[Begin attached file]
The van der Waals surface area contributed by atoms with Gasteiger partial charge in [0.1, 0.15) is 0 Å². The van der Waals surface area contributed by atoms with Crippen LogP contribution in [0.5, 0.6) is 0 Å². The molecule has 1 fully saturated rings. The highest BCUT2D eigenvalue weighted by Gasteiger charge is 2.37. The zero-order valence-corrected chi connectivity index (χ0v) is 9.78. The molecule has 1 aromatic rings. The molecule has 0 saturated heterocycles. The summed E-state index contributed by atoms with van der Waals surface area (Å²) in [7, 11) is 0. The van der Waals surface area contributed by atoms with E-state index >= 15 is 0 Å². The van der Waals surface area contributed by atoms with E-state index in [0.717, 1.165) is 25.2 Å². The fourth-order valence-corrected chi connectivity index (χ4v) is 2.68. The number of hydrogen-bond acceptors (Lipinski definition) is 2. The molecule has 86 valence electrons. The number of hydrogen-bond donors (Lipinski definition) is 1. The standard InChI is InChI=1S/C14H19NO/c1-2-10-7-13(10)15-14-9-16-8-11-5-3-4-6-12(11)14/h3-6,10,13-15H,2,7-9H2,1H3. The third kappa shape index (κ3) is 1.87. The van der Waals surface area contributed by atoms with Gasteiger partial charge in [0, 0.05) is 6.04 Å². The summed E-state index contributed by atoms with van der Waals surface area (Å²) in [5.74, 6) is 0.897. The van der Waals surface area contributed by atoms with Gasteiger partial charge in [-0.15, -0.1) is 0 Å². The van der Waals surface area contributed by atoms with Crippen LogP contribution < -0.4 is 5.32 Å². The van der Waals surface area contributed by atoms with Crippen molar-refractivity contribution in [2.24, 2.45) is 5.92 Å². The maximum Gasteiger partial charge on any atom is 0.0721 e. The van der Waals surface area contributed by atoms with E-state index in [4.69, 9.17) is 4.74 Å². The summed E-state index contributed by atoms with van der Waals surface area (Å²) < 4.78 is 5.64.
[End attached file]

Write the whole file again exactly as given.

The van der Waals surface area contributed by atoms with Gasteiger partial charge in [0.1, 0.15) is 0 Å². The van der Waals surface area contributed by atoms with Crippen LogP contribution in [0.5, 0.6) is 0 Å². The molecule has 1 fully saturated rings. The highest BCUT2D eigenvalue weighted by Gasteiger charge is 2.37. The zero-order valence-corrected chi connectivity index (χ0v) is 9.78. The molecule has 1 aromatic rings. The molecule has 0 saturated heterocycles. The summed E-state index contributed by atoms with van der Waals surface area (Å²) in [7, 11) is 0. The van der Waals surface area contributed by atoms with E-state index >= 15 is 0 Å². The van der Waals surface area contributed by atoms with E-state index in [0.717, 1.165) is 25.2 Å². The fourth-order valence-corrected chi connectivity index (χ4v) is 2.68. The number of hydrogen-bond acceptors (Lipinski definition) is 2. The molecule has 86 valence electrons. The number of hydrogen-bond donors (Lipinski definition) is 1. The standard InChI is InChI=1S/C14H19NO/c1-2-10-7-13(10)15-14-9-16-8-11-5-3-4-6-12(11)14/h3-6,10,13-15H,2,7-9H2,1H3. The third kappa shape index (κ3) is 1.87. The van der Waals surface area contributed by atoms with Gasteiger partial charge in [0, 0.05) is 6.04 Å². The summed E-state index contributed by atoms with van der Waals surface area (Å²) in [5.74, 6) is 0.897. The van der Waals surface area contributed by atoms with Gasteiger partial charge in [-0.15, -0.1) is 0 Å². The van der Waals surface area contributed by atoms with Crippen LogP contribution < -0.4 is 5.32 Å². The van der Waals surface area contributed by atoms with Crippen molar-refractivity contribution in [2.24, 2.45) is 5.92 Å². The maximum Gasteiger partial charge on any atom is 0.0721 e. The van der Waals surface area contributed by atoms with E-state index in [4.69, 9.17) is 4.74 Å². The summed E-state index contributed by atoms with van der Waals surface area (Å²) < 4.78 is 5.64.